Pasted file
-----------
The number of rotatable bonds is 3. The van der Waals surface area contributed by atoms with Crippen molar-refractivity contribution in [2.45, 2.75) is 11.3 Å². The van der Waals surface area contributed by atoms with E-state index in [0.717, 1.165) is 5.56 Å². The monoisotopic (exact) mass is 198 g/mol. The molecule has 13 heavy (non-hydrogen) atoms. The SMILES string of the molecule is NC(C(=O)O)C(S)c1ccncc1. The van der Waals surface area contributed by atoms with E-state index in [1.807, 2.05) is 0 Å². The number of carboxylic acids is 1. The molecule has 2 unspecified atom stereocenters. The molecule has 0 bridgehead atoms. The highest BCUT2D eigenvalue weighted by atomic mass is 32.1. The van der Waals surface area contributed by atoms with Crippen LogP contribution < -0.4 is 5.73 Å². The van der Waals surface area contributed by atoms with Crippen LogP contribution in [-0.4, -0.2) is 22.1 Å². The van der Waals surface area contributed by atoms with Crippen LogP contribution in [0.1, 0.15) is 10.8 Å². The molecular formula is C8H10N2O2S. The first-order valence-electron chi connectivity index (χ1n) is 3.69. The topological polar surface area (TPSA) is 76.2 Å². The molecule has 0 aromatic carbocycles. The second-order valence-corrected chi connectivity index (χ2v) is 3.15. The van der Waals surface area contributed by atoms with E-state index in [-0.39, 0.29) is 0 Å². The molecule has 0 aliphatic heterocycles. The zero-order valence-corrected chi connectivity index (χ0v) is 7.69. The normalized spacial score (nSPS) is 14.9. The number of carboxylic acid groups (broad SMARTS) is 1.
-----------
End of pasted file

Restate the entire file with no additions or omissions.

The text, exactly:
The number of rotatable bonds is 3. The van der Waals surface area contributed by atoms with Crippen molar-refractivity contribution in [2.45, 2.75) is 11.3 Å². The van der Waals surface area contributed by atoms with E-state index in [0.717, 1.165) is 5.56 Å². The monoisotopic (exact) mass is 198 g/mol. The molecule has 13 heavy (non-hydrogen) atoms. The SMILES string of the molecule is NC(C(=O)O)C(S)c1ccncc1. The van der Waals surface area contributed by atoms with E-state index in [1.807, 2.05) is 0 Å². The number of carboxylic acids is 1. The molecule has 2 unspecified atom stereocenters. The molecule has 0 bridgehead atoms. The highest BCUT2D eigenvalue weighted by atomic mass is 32.1. The van der Waals surface area contributed by atoms with Crippen LogP contribution < -0.4 is 5.73 Å². The van der Waals surface area contributed by atoms with Crippen LogP contribution in [-0.4, -0.2) is 22.1 Å². The van der Waals surface area contributed by atoms with Crippen LogP contribution in [0.1, 0.15) is 10.8 Å². The molecular formula is C8H10N2O2S. The first-order valence-electron chi connectivity index (χ1n) is 3.69. The topological polar surface area (TPSA) is 76.2 Å². The molecule has 0 aromatic carbocycles. The second-order valence-corrected chi connectivity index (χ2v) is 3.15. The van der Waals surface area contributed by atoms with E-state index in [-0.39, 0.29) is 0 Å². The molecule has 0 aliphatic heterocycles. The zero-order valence-corrected chi connectivity index (χ0v) is 7.69. The normalized spacial score (nSPS) is 14.9. The number of carboxylic acid groups (broad SMARTS) is 1.